Sunday, April 26, 2009

Time to rethink arena revenue assumptions?

A reader points me to pollster Zogby International's blog, in a post headlined Box Seats or Paying the Rent?:
The new Yankee Stadium is making news, but not for the reasons team management wants. In addition to building a stadium that, after a few games, seems to be allowing too many home runs, empty seats in prime viewing locations are painfully obvious.

According to the Associated Press: “At the new Yankee Stadium, the best seats in the house have turned out to be the emptiest. The most expensive spots in America’s costliest ballpark have become an embarrassment packing a financial sting to the proud New York Yankees, as the Legends Suite section in the infield has been filled only once in the six games since the $1.5 billion stadium opened last week."

...A Zogby Interactive poll done on Feb. 23-24 found 70% saying have cut back on entertainment, recreation and eating out at restaurants. We reported then that: “The slashing of entertainment budgets isn’t just taking place in poorer households - around 70% of those in all household income brackets, including those with more than $100,000 in household income, said they have reduced their spending on entertainment and at restaurants in the past year. Younger adults are most likely to say they have cut back - 76% of those age 18-29 are spending less on entertainment, compared to 55% of those age 65 and older who say the same.”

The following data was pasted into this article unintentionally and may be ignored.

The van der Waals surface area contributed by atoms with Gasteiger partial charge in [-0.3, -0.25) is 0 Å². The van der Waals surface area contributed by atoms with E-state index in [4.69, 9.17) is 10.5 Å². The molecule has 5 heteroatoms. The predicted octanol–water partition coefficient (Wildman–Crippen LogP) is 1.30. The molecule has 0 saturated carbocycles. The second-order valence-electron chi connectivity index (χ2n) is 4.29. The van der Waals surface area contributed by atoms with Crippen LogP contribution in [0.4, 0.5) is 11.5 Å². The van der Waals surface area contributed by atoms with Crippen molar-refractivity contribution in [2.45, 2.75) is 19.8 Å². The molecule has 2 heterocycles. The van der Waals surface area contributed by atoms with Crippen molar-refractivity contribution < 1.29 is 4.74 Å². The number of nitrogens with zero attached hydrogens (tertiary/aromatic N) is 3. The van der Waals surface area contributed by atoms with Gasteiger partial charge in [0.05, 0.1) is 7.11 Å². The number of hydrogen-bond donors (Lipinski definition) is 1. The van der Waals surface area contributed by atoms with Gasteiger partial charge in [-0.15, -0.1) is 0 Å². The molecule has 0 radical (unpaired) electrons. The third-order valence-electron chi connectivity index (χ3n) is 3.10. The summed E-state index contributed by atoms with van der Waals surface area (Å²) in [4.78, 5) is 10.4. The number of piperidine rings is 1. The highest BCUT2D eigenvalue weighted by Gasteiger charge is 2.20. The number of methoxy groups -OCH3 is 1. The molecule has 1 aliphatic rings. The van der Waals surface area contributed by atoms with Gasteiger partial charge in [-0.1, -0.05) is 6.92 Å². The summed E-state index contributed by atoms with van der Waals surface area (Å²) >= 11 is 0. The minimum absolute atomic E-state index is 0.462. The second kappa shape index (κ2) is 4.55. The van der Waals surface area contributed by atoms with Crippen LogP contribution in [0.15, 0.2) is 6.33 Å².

Are the Yankees, and perhaps other pro teams, out-pricing the market for seats at games? Would you pay those prices to watch a ballgame?


Here's Neil deMause on "Seatgate."

The AY relevance: even if an arena could get funded (assuming lawsuits are cleared), all the assumptions about revenue require a rethink.

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